something was wrong.

PAWELCZAK: I just grabbed my dad and we ran, and suddenly, everyone was running behind us. There was a girl just dead, another man was shot in the

ear, blood all over his face. It was just so surreal. It's complete shock.

BROADDUS: Danielle Pettibone said her daughter was at the Highland Park parade with a relative, she described the moment she learned about what


DANIELL PETTIBONE, DAUGHTER WITNESSED HIGHLAND PARK SHOOTING: I woke up to a text, saying that we were just involved in the shooting at the parade in

Highland Park, but we're all OK and Sophie(ph) is OK, and it really scared me. That could have been her, and it really just tears me apart to think

anyone could -- I don't know who lost their lives today.

BROADDUS: A manhunt immediately ensued, and by Monday evening, police took into custody, Robert E. Cremo III. This video capturing the moment the

suspect was taken into custody. Cremo posted several online music videos on major streaming outlets, and a personal website. At least, three of those

music videos featured troubling lyrics and scenes, depicting gun violence.

The videos appeared to have been posted in 2021, just days after signing into law the first major federal gun safety legislation in decades,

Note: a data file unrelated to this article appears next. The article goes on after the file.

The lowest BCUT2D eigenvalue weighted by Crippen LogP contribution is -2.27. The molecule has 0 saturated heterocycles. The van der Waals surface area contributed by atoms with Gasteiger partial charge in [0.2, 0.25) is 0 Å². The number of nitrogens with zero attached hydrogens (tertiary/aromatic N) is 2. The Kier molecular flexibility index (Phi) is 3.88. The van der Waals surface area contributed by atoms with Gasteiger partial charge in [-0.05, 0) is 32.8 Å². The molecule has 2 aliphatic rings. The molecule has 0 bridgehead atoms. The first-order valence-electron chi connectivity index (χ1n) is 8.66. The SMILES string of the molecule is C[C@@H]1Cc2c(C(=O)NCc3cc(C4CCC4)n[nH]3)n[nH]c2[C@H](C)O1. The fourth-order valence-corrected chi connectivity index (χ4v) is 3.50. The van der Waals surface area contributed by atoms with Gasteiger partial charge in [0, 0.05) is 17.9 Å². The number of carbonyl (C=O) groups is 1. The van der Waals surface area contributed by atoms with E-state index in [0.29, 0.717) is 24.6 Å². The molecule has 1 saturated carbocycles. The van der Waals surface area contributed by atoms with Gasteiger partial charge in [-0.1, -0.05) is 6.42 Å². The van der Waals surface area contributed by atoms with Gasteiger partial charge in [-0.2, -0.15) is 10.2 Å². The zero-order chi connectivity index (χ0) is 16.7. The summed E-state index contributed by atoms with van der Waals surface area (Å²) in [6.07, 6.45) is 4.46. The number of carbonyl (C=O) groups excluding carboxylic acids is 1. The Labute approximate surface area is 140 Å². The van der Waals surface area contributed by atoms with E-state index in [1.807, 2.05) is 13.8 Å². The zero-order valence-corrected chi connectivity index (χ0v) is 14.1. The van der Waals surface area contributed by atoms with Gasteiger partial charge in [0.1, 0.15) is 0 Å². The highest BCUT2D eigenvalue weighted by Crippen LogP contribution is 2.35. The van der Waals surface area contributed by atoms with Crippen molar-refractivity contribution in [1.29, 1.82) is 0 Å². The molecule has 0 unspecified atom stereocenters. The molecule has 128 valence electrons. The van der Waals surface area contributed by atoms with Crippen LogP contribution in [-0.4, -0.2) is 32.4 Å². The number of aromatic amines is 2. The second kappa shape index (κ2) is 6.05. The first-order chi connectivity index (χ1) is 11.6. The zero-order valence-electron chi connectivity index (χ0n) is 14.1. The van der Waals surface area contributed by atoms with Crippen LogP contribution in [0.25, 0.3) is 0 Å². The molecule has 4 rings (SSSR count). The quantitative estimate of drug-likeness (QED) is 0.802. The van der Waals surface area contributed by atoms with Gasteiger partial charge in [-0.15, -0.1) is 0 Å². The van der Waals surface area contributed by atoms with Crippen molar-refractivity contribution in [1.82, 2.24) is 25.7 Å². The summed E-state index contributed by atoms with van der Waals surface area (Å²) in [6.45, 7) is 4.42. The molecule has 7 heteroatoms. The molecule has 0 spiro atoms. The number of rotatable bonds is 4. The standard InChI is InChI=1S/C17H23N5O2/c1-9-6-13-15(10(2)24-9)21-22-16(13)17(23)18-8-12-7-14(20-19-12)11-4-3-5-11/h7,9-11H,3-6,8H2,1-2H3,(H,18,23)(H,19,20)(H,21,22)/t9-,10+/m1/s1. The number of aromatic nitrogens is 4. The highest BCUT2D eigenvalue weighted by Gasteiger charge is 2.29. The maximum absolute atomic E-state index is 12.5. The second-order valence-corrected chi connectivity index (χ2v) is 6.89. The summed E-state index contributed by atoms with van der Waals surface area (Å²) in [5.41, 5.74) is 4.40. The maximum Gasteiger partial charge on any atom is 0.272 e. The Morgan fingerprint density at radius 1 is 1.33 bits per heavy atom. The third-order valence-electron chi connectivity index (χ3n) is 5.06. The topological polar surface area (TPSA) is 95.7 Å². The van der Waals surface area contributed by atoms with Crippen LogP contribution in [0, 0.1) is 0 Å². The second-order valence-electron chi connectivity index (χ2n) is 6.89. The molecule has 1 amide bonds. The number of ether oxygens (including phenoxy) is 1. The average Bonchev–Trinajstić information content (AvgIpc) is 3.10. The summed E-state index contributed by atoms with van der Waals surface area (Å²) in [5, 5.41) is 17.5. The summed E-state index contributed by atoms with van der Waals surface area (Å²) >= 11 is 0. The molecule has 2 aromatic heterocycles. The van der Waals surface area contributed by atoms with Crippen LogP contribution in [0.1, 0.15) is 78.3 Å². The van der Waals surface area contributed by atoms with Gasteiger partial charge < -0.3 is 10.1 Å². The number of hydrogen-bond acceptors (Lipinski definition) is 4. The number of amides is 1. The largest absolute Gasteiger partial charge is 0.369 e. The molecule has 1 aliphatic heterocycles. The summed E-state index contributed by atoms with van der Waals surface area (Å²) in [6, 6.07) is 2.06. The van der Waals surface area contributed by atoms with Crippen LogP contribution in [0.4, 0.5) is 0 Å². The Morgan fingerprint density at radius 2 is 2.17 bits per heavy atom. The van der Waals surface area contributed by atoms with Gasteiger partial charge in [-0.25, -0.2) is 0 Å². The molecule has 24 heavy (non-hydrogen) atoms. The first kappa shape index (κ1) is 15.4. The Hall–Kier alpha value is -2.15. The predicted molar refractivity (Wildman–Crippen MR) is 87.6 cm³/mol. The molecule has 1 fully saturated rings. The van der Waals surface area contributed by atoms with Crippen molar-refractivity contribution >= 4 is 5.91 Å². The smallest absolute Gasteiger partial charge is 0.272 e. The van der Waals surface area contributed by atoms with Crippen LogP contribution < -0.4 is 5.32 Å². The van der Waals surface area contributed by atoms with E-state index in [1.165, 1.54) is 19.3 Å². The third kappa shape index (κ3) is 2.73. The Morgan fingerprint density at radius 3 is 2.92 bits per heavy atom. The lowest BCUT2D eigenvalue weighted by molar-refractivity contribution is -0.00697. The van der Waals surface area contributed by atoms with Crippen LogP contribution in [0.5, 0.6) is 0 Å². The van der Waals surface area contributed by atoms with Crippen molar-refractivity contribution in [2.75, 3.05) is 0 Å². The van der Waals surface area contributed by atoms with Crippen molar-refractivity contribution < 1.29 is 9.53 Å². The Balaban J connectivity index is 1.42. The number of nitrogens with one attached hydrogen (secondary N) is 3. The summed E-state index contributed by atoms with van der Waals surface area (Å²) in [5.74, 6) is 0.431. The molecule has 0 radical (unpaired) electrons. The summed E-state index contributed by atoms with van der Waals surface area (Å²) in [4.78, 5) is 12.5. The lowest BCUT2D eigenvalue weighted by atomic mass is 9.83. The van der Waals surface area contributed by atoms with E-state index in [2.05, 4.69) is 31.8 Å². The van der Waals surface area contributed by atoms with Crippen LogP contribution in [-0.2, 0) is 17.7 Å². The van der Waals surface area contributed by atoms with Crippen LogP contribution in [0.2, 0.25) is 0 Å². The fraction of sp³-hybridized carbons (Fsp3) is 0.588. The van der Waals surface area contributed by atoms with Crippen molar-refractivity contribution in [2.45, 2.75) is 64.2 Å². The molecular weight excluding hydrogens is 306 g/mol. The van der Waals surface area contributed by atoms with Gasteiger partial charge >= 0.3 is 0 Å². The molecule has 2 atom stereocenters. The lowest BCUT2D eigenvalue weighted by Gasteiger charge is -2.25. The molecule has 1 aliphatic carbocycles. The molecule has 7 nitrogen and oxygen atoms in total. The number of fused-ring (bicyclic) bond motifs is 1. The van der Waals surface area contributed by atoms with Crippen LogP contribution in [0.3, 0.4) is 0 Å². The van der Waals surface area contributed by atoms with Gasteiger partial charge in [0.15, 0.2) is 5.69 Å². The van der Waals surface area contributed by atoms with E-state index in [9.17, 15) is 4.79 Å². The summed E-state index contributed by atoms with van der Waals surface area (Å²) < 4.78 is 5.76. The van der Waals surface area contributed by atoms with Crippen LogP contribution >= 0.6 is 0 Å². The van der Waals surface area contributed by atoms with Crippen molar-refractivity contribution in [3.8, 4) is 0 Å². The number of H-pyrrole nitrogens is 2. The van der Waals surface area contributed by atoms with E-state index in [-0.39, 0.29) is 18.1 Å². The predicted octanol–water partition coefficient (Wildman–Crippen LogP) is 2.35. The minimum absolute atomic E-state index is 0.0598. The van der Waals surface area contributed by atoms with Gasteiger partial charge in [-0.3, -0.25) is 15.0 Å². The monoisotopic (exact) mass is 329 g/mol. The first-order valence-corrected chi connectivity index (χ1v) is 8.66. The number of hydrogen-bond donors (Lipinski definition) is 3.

President Joe Biden responding to yet another mass shooting.

JOE BIDEN, PRESIDENT OF THE UNITED STATES: And we've got a lot more work to do, we've got to get this under control.


SOARES: And our thanks to Adrienne Broaddus for that report. Well, officials say the suspect legally purchased his weapons including a high-

powered rifle. It comes weeks of course, after the U.S. passed a gun safety bill to try to curb these attacks.


But after the latest shooting, many are really wondering what more can be done? Let's discuss this now with Larry Sabato; a political scientist and

director at the Center for Politics at University of Virginia. Larry, thanks very much for taking the time to speak to us here on the show. I

mean, unfortunately, we're here again, Americans, no doubt, Larry, wrestling with how and why this keeps happening.

So, just explain to our audience right around the world, Larry, why this gun legislation that was signed into law, what? Two weeks or so ago would

not have stopped this attack.


Independence Day was a miracle, and that we've had no gun legislation passed since 1994. And we've already in six months, had 315 mass shootings

in the United States.

The reason that it can't be done or it could be done with great difficulty is that, the Supreme Court, this very conservative Supreme Court, and some